Every July, nearly 3,000 cyclists gather in Northern California's Alpine County in the heart of the Sierra Nevada to test the limits of their training – 129 miles and 15,000 feet of climbing, at altitude. It's called the Death Ride, and tickets, at $120 a pop, routinely sell out moments after online registration opens every winter.
What we are buying is between eight and 12 hours of truly exquisite suffering. About three-quarters of the way through my first Death Ride, I found myself dodging lightning bolts from a late-afternoon thunderstorm that was also pelting me with hail the size of BBs. I was soaked to the skin, my feet cramping, my quads screaming.
I peered ahead into the gloom and barely made out a long line of similarly miserable riders winding far up the hill. It occurred to me that I might be insane, but at least I wasn't alone. This is what endurance cyclists do. And if it doesn't hurt, it isn't worth it.
"Nobody is making you do it, and in theory, it should be fun," says Bill Oetinger, co-chair of the Terrible Two double century in Sebastopol, Calif. But any fun is a by-product, Oetinger admits: "You do it because you're trying to find your limits, learn what you're made of."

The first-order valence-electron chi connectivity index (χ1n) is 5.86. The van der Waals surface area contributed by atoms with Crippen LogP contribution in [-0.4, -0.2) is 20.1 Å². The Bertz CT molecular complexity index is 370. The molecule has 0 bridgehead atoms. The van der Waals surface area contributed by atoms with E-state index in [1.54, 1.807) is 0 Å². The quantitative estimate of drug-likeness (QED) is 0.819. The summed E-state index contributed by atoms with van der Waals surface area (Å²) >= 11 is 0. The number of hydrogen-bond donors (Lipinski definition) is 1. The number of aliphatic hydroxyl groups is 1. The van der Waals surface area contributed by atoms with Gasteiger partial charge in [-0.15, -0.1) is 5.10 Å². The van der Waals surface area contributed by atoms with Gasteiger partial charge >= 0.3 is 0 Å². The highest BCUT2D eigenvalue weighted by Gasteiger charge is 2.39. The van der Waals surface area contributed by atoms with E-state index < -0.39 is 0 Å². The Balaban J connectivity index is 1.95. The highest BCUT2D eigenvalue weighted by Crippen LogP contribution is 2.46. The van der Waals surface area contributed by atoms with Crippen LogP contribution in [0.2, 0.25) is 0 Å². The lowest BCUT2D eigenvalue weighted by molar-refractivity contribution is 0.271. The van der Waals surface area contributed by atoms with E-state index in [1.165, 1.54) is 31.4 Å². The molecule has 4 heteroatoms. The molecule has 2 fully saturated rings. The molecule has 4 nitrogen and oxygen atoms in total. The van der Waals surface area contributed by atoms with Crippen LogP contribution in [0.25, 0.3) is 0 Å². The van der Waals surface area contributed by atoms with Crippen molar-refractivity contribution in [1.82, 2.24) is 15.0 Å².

It's not just pain and suffering. The Death Ride, like nearly all centuries, offers spectacular scenery – in this case, breathtaking views of snowcapped mountains. And after the climbing, the descents are thrilling and seem to last forever. As you pedal through the town of Markleeville, locals cheer you on with hoots and cowbells – something you won't experience on your average century ride. And there will never be a beer as delicious as the one you quaff after receiving your five-pass finisher pin. Or try these:
Deerfield Dirt-Road Randonnee
The D2R2 gets you off the beaten path, along more than 100 miles of gravel and dirt roads in the woods of western Massachusetts. Make sure you've got a good GPS, because the route isn't marked. On the other hand: almost no cars. [franklinlandtrust.org/d2r2]
This Virginia century, considered one of the toughest on the East Coast, takes you up nine mountains – more than 13,000 feet of climbing – in the gorgeous and sparsely populated Allegheny Highlands. [highlandcountyrecreation.org]